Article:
I voted today a straight Democratic ticket here in the redneck state of Texass.  I felt very good doing that.  It was like giving the right-wingers the middle finger.  Sort of like those might feel who are going to vote for Nader.  You know what, Nader wasn’t even on the Texas ballot.  I thought that was stinky shit.  I wasn’t going to vote for him, but nevertheless he should have been on the ballot.

Also I did a survey as I drove to go shopping to day.  As expected, there were no Obama signs in anybody’s yard for a 20 mile drive, but neither were there any McCain signs.  In the mindless state of Texass, I think that is progress.

For a real change in the White House and the Supreme Court, vote Obama/Biden.

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By Leisure Suit Larry, October 25, 2008 at 7:16 am Link to this comment
(Unregistered commenter)

She

You say my criticism is “carping”

I disagree in that it is the same criticism I have about the Obama campaign Lots of words saying little.

as to the redundencies:

Economic policy: / Homes, Mortgages, mortgage crisis, and Real estate industry/ Taxation

Labor rights: / Equal pay / Minimum wage

Foreign affairs: /Cuba / China / Darfur / Europe / Iran / Iraq / Pakistan / South Ossetia / Foreign policy / Foreign policy advisors / Foreign policy issues / Diplomacy and negotiations / Intelligence / Military / Nuclear proliferation / Foreign aid / Countries and regions / Afghanistan / Arab-Israeli conflicts / Armenian genocide / Trade / Israel and the Middle East conflict.

That’s enough, I think I’ve made my point. The list even has “Health Care” listed twice.

I believe in the vote, you should vote your beliefs. I will too, but in the end it won’t matter, both parties (according to the news) are working hard to steal the election. I really can’t say I know why, as whomever is elected will be gone in four years when the public realizes we were lied to (yet again) and no one can “fix” this mess save time… I’ll wager a long long time!

BTW social programs ... Gone.. no matter who wins… no money.  I’m OK with that.

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By Shenonymous, October 24, 2008 at 5:35 pm Link to this comment

Yeah, Leisure Suit Larry, it does matter what you or I think.  I haven’t voted yet.  And I am in communication with a lot of people who haven’t yet either.  My list came from an extensive biography in Wikipedia and the list is theirs.  If there was an overlap so what?  It is a carping criticism.  You only named one redundancy.  What are the others?  I have no need to take the list into the voting booth.  I’ve already gone over all the references and links.  There are positions I do not agree with but those will not change my intention to remove Republicans from office.  As far as I am concerned the bulk of the problems this country is suffering is on their heads.  And John McCain promises more of the same in spite of his demagogic yawling that he is the agent of change.  We’ve heard that squawk from Republicans before.  That is not to say that Democrats did not help them along.  I can only hope those Democrats up for reelection will be replaced by Democrats who will help President Obama fix the devastation the George Bush administration left in their wake.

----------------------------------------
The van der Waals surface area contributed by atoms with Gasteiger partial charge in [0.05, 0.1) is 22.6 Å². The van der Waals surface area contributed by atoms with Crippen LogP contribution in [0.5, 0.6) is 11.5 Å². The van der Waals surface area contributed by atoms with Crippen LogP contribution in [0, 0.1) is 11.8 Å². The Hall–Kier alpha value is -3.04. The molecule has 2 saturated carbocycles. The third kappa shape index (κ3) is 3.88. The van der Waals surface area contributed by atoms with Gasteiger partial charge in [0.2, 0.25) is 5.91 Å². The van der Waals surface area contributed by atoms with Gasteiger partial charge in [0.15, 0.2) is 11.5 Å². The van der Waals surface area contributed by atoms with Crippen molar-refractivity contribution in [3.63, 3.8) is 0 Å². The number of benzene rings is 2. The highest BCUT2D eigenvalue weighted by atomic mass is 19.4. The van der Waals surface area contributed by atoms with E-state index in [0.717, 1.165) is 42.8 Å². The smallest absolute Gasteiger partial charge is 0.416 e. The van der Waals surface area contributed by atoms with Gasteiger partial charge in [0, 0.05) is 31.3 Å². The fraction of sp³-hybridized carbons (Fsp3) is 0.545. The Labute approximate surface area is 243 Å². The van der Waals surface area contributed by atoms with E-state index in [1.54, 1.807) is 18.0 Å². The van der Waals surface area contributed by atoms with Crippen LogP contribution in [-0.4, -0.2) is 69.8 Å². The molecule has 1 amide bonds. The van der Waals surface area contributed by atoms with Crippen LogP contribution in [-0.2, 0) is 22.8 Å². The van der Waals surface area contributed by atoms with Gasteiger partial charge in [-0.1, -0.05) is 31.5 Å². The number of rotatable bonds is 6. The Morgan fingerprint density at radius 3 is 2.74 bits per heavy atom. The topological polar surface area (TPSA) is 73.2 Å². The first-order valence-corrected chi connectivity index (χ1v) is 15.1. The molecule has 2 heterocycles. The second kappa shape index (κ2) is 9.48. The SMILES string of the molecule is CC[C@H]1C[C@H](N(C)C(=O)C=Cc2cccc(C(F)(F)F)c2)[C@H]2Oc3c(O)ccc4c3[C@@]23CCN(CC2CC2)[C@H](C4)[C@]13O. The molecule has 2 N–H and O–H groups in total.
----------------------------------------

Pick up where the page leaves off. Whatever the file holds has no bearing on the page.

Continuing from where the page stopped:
I’ve given all I am going to about Obama.  He is the brightest star in the constellation.  The information is there that refutes you, Outraged, and the rest of the anti-Obama cotillion.  I agree with ITW.  As much experience as McCain has in politics, his voting record and kiss ass pucker to the Republican party shifting his opinion to whatever he perceives will further his candidacy contrary to his claim of being a maverick disqualifies him as a flickering panderer in my opinion.  Nader isn’t even on the radar screen so not worth any discussion from me.

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By Inherit The Wind, October 24, 2008 at 4:19 pm Link to this comment

Leefeller, October 24 at 1:23 pm #

ITW,

We all know the experience crap they keep dishing out is just hoping it will stick to the wall.  If anyone can learn on the job, it is Obama, he is leaps and bounds over McCain/Palin.  It is like comparing Obama to a rock or some inanimate object. McCain seems to be one continuous senior moment, and Palin is the classic opportunist extraordinaire addressing the mindless audience’s.  Even placing her on the ballot is most insulting to my reason, I do not believe I am alone?
***********************************